Tackling Container Security Within CI/CD Pipelines

Containers Are Great – But What Are The Risks?

Containers are popular due to their portability and enablement of application reusability. They can be easily deployed to multiple environments and container fleets can be orchestrated to cater for large-scale deployments. This also means if we have a security issue with our containers or container images, we will have that problem at a large scale and potentially across multiple environments.
Hence, we want to look into common risks and how we can address them as part of our DevSecOps approach.

The three main risk categories for containers throughout their life-cycle are:

  1. A container image can be compromised, for example while it is stored in the container registry. As a result we might create new containers based on the compromised image, which means all containers based on that particular image will be vulnerable.
  2. Containers can be compromised while they are running. The hacker can then exploit data or credentials on the compromised container.
  3. Once a container is compromised it can be misused to attack other containers, the container’s host OS, or other hosts.

In this write-up we are focusing on the first risk category: We want to make sure that container images cannot be compromised either before they get uploaded to our container registry or while they are stored in the registry.

How to Address Container Image Risks

Let’s assume we have created a container image that includes a Linux kernel, some software packages, and our bespoke application. This means we have a couple of layers that are deployed on top of each other. This works similar to a GIT repository: every time we perform a commit, it is added to the list of commits. A container image represents a sum of all these commits. Each commit we perform will create a new layer.

From a security perspective this means that each layer adds additional risk. For example: we could have vulnerabilities on the OS level, or miss out on security patches on the software package level, or a developer might accidentally include security keys or passwords to the bespoke application. Additionally, we need to make sure that container images cannot be modified without adequate permissions.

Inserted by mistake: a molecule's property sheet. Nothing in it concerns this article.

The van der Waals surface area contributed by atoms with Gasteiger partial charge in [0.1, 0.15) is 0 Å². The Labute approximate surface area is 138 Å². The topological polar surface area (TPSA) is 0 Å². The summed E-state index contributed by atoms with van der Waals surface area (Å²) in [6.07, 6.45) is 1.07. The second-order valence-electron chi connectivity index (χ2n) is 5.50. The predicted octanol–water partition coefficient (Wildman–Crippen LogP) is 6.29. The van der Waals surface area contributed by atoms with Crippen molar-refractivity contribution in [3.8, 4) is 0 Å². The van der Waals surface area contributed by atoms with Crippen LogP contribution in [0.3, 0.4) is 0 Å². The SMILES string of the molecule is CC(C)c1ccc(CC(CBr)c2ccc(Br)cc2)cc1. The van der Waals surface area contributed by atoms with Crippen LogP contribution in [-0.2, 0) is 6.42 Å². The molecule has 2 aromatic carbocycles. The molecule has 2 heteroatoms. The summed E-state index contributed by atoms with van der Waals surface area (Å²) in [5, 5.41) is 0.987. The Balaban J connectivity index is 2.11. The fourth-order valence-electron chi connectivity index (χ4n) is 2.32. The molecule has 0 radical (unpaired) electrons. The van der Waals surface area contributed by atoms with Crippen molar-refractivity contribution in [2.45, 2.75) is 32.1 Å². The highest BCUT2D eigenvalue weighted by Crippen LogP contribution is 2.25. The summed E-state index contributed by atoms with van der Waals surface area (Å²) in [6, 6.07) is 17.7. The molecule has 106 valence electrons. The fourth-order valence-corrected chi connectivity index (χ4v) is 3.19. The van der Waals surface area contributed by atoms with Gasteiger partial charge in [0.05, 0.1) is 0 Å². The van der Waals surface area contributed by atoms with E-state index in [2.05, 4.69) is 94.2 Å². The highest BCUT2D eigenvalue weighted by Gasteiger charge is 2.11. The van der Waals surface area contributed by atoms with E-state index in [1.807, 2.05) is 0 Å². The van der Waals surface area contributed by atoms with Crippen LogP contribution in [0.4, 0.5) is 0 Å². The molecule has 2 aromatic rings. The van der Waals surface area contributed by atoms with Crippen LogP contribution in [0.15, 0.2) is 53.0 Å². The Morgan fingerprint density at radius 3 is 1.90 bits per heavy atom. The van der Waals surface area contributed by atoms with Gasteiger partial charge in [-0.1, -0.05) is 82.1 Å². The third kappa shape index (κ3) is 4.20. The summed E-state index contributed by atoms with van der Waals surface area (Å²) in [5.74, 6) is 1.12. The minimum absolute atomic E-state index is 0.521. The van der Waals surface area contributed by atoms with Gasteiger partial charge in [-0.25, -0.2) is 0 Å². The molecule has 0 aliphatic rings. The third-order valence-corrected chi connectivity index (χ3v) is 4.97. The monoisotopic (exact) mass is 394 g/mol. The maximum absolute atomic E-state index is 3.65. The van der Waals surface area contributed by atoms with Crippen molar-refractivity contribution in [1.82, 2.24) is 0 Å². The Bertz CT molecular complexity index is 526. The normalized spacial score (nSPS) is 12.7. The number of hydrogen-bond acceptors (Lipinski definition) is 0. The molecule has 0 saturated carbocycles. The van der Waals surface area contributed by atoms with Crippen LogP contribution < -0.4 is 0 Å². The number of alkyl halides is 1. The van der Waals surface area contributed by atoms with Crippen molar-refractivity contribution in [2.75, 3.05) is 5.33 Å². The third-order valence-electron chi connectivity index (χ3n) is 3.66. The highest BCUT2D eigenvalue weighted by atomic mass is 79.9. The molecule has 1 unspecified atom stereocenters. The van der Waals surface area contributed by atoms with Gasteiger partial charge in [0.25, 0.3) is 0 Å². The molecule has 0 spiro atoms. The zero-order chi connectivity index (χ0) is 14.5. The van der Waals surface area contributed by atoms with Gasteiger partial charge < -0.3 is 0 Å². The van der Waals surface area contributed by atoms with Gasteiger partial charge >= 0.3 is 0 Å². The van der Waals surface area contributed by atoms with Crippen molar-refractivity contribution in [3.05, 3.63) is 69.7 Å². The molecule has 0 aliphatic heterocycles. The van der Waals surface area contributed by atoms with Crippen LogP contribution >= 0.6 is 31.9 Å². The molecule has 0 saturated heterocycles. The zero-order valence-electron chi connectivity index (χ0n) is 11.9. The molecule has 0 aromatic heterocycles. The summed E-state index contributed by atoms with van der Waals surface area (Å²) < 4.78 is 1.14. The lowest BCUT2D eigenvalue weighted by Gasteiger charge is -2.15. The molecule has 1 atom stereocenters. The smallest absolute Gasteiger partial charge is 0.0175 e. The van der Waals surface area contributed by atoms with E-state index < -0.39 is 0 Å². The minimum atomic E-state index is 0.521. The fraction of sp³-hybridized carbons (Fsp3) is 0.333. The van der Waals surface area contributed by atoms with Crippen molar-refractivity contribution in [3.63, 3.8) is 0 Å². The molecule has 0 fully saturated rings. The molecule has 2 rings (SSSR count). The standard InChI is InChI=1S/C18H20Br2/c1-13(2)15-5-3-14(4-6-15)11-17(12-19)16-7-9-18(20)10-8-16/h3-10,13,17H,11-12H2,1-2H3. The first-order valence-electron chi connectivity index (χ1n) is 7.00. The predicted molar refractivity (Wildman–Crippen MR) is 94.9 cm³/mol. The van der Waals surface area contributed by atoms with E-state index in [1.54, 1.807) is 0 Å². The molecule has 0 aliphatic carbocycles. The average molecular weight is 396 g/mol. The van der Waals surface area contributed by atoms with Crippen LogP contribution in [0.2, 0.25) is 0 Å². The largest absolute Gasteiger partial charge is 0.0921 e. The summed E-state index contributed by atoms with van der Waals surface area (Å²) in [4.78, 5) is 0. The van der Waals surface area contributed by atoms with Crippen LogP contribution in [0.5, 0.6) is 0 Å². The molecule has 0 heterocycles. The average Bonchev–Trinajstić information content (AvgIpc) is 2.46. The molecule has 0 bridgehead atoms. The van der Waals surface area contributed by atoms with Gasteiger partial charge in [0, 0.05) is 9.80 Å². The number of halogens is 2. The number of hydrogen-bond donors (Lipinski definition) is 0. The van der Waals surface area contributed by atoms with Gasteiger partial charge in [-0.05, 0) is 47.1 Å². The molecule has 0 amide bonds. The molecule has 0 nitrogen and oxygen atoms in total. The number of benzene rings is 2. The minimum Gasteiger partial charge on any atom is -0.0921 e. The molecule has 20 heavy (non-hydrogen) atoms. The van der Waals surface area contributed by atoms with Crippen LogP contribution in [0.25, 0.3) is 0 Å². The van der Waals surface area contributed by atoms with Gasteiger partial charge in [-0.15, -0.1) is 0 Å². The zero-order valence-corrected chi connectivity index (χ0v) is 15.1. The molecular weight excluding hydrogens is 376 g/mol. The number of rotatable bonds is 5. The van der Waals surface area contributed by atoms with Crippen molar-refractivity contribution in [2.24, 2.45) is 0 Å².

Considering these risks we need a cross-layered approach to validate our image before it turns into a container.

  1. Container scanning:
    There are many container scanning solutions available. Some of them scan the container at runtime. This means we need to initiate the scan as part of our CI/CD pipelines. Once the scan result meets our expectations we can store the image in our container registry. All these steps should be performed automatically.

Most scanning products scan all layers for known vulnerabilities. The scan report will usually categorise the findings by severity level. Some cloud native registry offerings have a built-in image scanning solution, which can scan images during the initial upload and also recurring, to make sure new vulnerabilities are not found in existing images.

  1. Other scanning tools:
    It is recommended to include binary scanning and credential scanning solutions in your CI/CD toolchain. Binary scanning solutions make sure that your third party libraries, such as Java libraries, are not vulnerable. Credential scanning solutions make sure that no one accidentally uploads access keys or passwords.
    If we are dealing with a data-centric solution then a PII (personal identifiable information) scanning solution can be helpful to make sure we don’t have sensitive information where it should not be. For example development environments should not include real customer information, but rather dummy data or anonymised data.
  2. Container registry access protection and encryption:
    In order to reduce the attack vector, we will limit the physical access to known networks or IP addresses (e.g. private subnets in the cloud or corporate networks).
    We also want to make sure that only authorised personnel or systems can upload and download images to and from our registry. Therefore we enforce authentication and authorisation. The transport protocol should be encrypted, which is usually a default setting in cloud based container registry solutions.
  3. Image life-cycle & metadata:
    We need to regularly refresh our images to make sure they are up to date and include all the latest security patches. Therefore we need to phase out older images.
    We can do this by versioning our images and using metadata to mark older versions as deprecated. Metadata can also be used to describe the status (e.g. production-ready), application team, or  purpose (e.g. internal, external).
  4. Feedback loop:
    Our image management process should happen as part of the CI/CD pipelines. We need a feedback loop to flag vulnerabilities. This prevents images with critical findings from being used and we can make sure that only non-vulnerable images can be downloaded from the registry.

Container security is a complex topic and the above guidelines should be a good starting point for tackling container security within CI/CD pipelines. Don’t forget to implement ongoing scans of your environments.